In regard to that, researcher Eduardo Álvarez Vanegas, who has studied Colombia’s armed conflict, believes that the national government has no real measurement, currently, as to who the AGC are. He has several questions with respect to the creation of the Search Bloc. One of them is, “why is it that if this time that strategy has really been successful, what were the components that weakened the organization and resulted in its near-dismantling and near-submission?”

Álvarez Vanegas, the researcher, also wonders about the activities that are intended to seek ways to protect the communities where the “Gaitanistas” have their greatest presence, but with “less disciplined leadership, less power to control, and more violent actions against the people”. And he adds, “What effort will be made to achieve security and stabilization in areas where they have influence, to reduce the violence and transform the conditions that have allowed them to reproduce?”

In his opinion, what is revealed by the decision announced by President Duque, who only has three months remaining in his administration, “is one more evidence of the improvisation, short-term thinking, and myopia, as were the Zones of the Future,” a project that offered a complete transformation “to legality, enterprise, and equity,” in regions affected by the armed conflict, and which never amounted to more than the presentation of a few lantern slides.

According to this researcher, it’s key to understand that the AGC are not a monolithic structure, as were the now-defunct FARC guerrillas, for example. Rather they are a horizontal organization, which operates in networks, and that has the economic and military capacity to subcontract some of its activities, including hitmen, to local gangs.

Besides that, emphasizes Álvarez, the AGC collect careers and training that go back to the ‘80’s with the armies of the self-defense forces, with the addition of former guerrillas, former Colombian military and retired police, along with alliances with social, financial sectors and transnational criminal organizations.

As to the international drug trafficking cartels, he points to a risky scenario, because, given what was called “the decapitation” of the AGC bosses, and the promotion of new commanders, younger and with less experience in war and politics, such as the drug business, there could be a greater presence of foreign emissaries in the regions, which could become a factor in the violence against the communities, especially rural communities.

Because of all that, Álvarez Vanegas questions the policy of security focused only on capturing or eliminating the AGC bosses, without considering other aspects. “There could be operational successes, containing structural expansion, but their adaptation to adverse circumstances has led them to expand in networks, to outsource services, including through common criminal organizations. That’s why a bloc that searches for the bosses might result in failure.”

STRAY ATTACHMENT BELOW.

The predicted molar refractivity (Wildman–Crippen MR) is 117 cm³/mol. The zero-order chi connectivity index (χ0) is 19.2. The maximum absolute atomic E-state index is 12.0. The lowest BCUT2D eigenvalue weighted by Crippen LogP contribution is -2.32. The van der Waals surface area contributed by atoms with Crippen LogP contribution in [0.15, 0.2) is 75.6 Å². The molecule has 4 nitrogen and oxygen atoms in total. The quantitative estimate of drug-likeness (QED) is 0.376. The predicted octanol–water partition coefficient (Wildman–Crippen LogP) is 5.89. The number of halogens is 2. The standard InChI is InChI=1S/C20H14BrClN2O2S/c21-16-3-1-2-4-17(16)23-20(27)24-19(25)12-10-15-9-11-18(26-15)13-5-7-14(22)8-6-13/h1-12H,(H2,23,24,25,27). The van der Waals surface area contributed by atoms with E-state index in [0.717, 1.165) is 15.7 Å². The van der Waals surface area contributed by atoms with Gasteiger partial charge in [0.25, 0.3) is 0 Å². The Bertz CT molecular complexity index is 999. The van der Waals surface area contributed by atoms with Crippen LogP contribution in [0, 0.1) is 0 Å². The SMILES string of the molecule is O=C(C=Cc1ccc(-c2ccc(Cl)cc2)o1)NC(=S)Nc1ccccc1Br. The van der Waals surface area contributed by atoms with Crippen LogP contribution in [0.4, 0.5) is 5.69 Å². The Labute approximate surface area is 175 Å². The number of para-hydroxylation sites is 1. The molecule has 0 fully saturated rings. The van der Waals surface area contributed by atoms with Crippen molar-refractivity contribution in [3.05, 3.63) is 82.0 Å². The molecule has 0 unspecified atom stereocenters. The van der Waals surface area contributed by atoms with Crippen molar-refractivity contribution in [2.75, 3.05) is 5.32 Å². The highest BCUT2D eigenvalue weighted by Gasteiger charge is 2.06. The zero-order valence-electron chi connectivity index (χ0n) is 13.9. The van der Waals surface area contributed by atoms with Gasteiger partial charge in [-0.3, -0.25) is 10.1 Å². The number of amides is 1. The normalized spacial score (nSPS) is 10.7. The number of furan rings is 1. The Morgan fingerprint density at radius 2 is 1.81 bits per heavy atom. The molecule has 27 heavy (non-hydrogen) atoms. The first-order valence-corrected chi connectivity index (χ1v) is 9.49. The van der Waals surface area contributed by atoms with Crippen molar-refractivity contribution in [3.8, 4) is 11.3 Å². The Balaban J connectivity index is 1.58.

Regarding ways to exit this complicated situation, Álvarez Vanegas suggests that the incoming administration should sustain “a frank conversation with the National Security Council about the way to view the AGC so as to be able to overcome President Duque’s narrative about the ‘holdouts’. There has to be a judicious reading of the present and the future of this organization, and of others that have the power to destabilize the regions.”

And he adds, “We have to think about policies of dismantling and submission, not just with the AGC, but considering those organizations that are organic, functioning, occasional subcontractors, and those from different sectors of society and the government that have benefited. The policy of submission has to include a decision by the administration to try to discover, demonstrate, and dig out those who are behind these organizations.”

Finally, Álvarez Vanegas suggests that the policy of submission should offer three aspects: offering incentives to those that want to get out of criminality; furnishing guarantees of safety for those that accept the process and contribute to the legal and historical truth; and obtain the dismantling of the organization beyond just its military aspect.

The discussion about these possible exits is open, and while alternatives are being defined, it’s necessary to be on the alert to protect the election process on May 29 and, beyond that, to be attentive to what President Duque said about about the AGC and whether it has been defeated or not.